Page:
Basic Training – Drill Instructors

While I use the word, "D.I." in this article, Never, EVER, call your drill instructor a "D.I." Your drill instructor is referred to as "Drill Instructor [Rank][Name]."

Drill instructors are not supposed to use profanity, nor are they allowed to physically touch a recruit (other than for safety reasons, such as on the weapon’s range). So, how to they maintain discipline? In the other services, it may be push-ups, or possibly some running. In the Marine Corps, you get "quarter-decked."

Your three drill instructors work as an effective team. The senior D.I. gives most of the commands and orders. The "second hat," or "Heavy A," singles out those who seem to be having problems understanding simple shouted English and administers note-worthy tongue-lashings. To keep things interesting, the "Third Hat," administers the physical discipline, known officially as IPT (Incentive Physical Training), unofficially known as "quarter-decking."

IPT consists of prescribed exercises (a maximum of five minutes outside in "the pit," no maximum inside). Exercises one can expect if one is "quarter-decked" are: bends & thrusts, leg lifts, side lunges, mountain climbing, running in place, side straddle hops, and push-ups, done as fast as the D.I. can "encourage" you to. D.I.’s use a combination of individual and group IPTs to keep the platoon "on their toes."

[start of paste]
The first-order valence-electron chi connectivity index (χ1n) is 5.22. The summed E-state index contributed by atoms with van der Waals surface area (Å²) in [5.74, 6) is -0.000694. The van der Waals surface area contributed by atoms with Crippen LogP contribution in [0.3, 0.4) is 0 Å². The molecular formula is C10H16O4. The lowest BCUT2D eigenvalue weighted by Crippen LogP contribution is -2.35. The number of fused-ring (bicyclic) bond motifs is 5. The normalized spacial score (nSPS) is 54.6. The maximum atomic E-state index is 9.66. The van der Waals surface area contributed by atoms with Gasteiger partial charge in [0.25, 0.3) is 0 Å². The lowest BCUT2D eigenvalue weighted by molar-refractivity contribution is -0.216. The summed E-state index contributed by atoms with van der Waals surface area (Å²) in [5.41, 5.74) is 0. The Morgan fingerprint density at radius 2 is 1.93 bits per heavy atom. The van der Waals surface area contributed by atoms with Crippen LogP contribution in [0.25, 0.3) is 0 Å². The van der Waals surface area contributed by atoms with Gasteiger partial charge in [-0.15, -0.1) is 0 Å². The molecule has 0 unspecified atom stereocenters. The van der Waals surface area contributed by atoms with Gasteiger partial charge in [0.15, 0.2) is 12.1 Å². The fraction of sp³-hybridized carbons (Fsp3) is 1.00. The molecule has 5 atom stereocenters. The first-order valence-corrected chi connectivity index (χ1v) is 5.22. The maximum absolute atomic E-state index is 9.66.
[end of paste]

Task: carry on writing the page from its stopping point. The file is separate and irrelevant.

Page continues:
During the "forming" portion of week one, you and your platoon won’t be able to do anything right, and you’ll be quarter-decked often. Some "jobs" can expect to be quarter-decked more than usual. Because of their relative high-visibility, the person chosen as platoon leader, as well as squad leaders, and those chosen to be "administrative assistants" to the Senior D.I. can expect more than their fair share of quarter-decking.

A Word About "Punishment"

Jason, a member of our community forum, adds the following:

We didn’t get "dropped," so to speak, at Parris Island. If you mess up a general order, they’ll usually give you another chance to get it right. If it’s obvious you don’t know what the hell you’re talking about, they’ll either send you to the quarterdeck or, if they can’t quarterdeck you right then, they’ll give your name to the scribe, and you’ll be put on one of two lists: the "Kill List," which the drill instructor will call everyone on the kill list up to the quarterdeck later on and smoke them, or the Firewatch List, where you’ll get to wake up at 0100 or so and stay awake for an hour doing next to nothing. There’s 16 firewatch per night, so everybody gets firewatch every 4-5 nights, but firewatch as punishment is always brutal on a night you were hoping to sleep. The quarterdeck can last a long, long time. I was up there for a total of about 4 hours on Christmas Eve (I didn’t qualify my first try on the rifle range, but shot Sharpshooter the next time out). You’re basically exercising your @$$ off and sounding off at the top of your lungs at the same time. Anything from pushups, crunches, running in place, arm rotations, side straddle hops, steam engines and more can be used on the quarterdeck or the pit. If you’re a guide, squad leader, or "special recruit," expect to get smoked on a daily basis. I was only up on the quarterdeck 8 or 9 times total in the 12 weeks of training (there’s no physical punishment during Receiving).

One more word about discipline: It’s a whole lot easier to get into Marine boot camp than it is to get out of it. The Marines traditionally only fail about 15 percent of all recruits. D.I.’s are a stubborn lot, and while it’s possible to finally get thrown out, the way to discharge will be long and hard (simply refusing is not an option — that way lies court-martial).